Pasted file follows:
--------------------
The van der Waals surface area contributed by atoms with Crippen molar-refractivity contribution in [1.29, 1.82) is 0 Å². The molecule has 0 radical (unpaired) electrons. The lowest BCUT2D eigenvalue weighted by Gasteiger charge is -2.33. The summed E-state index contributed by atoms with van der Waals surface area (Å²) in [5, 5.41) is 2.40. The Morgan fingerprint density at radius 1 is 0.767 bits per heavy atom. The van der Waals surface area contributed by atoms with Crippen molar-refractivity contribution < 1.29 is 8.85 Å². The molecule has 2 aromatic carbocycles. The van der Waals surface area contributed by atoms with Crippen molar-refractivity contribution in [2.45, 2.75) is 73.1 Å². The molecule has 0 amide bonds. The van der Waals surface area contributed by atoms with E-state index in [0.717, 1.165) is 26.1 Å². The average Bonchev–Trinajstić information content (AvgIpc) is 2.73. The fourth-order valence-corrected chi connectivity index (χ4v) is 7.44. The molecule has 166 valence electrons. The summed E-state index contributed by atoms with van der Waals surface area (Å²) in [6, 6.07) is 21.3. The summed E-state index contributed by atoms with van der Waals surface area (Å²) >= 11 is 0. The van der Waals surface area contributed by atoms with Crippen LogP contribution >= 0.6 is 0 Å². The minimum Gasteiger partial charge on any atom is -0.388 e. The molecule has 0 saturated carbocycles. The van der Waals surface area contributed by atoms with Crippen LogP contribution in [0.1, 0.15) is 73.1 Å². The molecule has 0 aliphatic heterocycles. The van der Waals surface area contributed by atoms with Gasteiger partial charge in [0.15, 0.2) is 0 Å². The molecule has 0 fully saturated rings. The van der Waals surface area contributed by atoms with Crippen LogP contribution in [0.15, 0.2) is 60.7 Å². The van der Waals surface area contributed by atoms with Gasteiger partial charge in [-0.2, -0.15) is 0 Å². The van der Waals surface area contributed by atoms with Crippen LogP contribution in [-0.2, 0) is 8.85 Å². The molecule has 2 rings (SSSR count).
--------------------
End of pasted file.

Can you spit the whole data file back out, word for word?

The van der Waals surface area contributed by atoms with Crippen molar-refractivity contribution in [1.29, 1.82) is 0 Å². The molecule has 0 radical (unpaired) electrons. The lowest BCUT2D eigenvalue weighted by Gasteiger charge is -2.33. The summed E-state index contributed by atoms with van der Waals surface area (Å²) in [5, 5.41) is 2.40. The Morgan fingerprint density at radius 1 is 0.767 bits per heavy atom. The van der Waals surface area contributed by atoms with Crippen molar-refractivity contribution < 1.29 is 8.85 Å². The molecule has 2 aromatic carbocycles. The van der Waals surface area contributed by atoms with Crippen molar-refractivity contribution in [2.45, 2.75) is 73.1 Å². The molecule has 0 amide bonds. The van der Waals surface area contributed by atoms with E-state index in [0.717, 1.165) is 26.1 Å². The average Bonchev–Trinajstić information content (AvgIpc) is 2.73. The fourth-order valence-corrected chi connectivity index (χ4v) is 7.44. The molecule has 166 valence electrons. The summed E-state index contributed by atoms with van der Waals surface area (Å²) in [6, 6.07) is 21.3. The summed E-state index contributed by atoms with van der Waals surface area (Å²) >= 11 is 0. The van der Waals surface area contributed by atoms with Crippen LogP contribution >= 0.6 is 0 Å². The minimum Gasteiger partial charge on any atom is -0.388 e. The molecule has 0 saturated carbocycles. The van der Waals surface area contributed by atoms with Crippen LogP contribution in [0.1, 0.15) is 73.1 Å². The molecule has 0 aliphatic heterocycles. The van der Waals surface area contributed by atoms with Gasteiger partial charge in [0.15, 0.2) is 0 Å². The molecule has 0 fully saturated rings. The van der Waals surface area contributed by atoms with Crippen LogP contribution in [0.15, 0.2) is 60.7 Å². The van der Waals surface area contributed by atoms with Gasteiger partial charge in [-0.2, -0.15) is 0 Å². The van der Waals surface area contributed by atoms with Crippen LogP contribution in [-0.2, 0) is 8.85 Å². The molecule has 2 rings (SSSR count).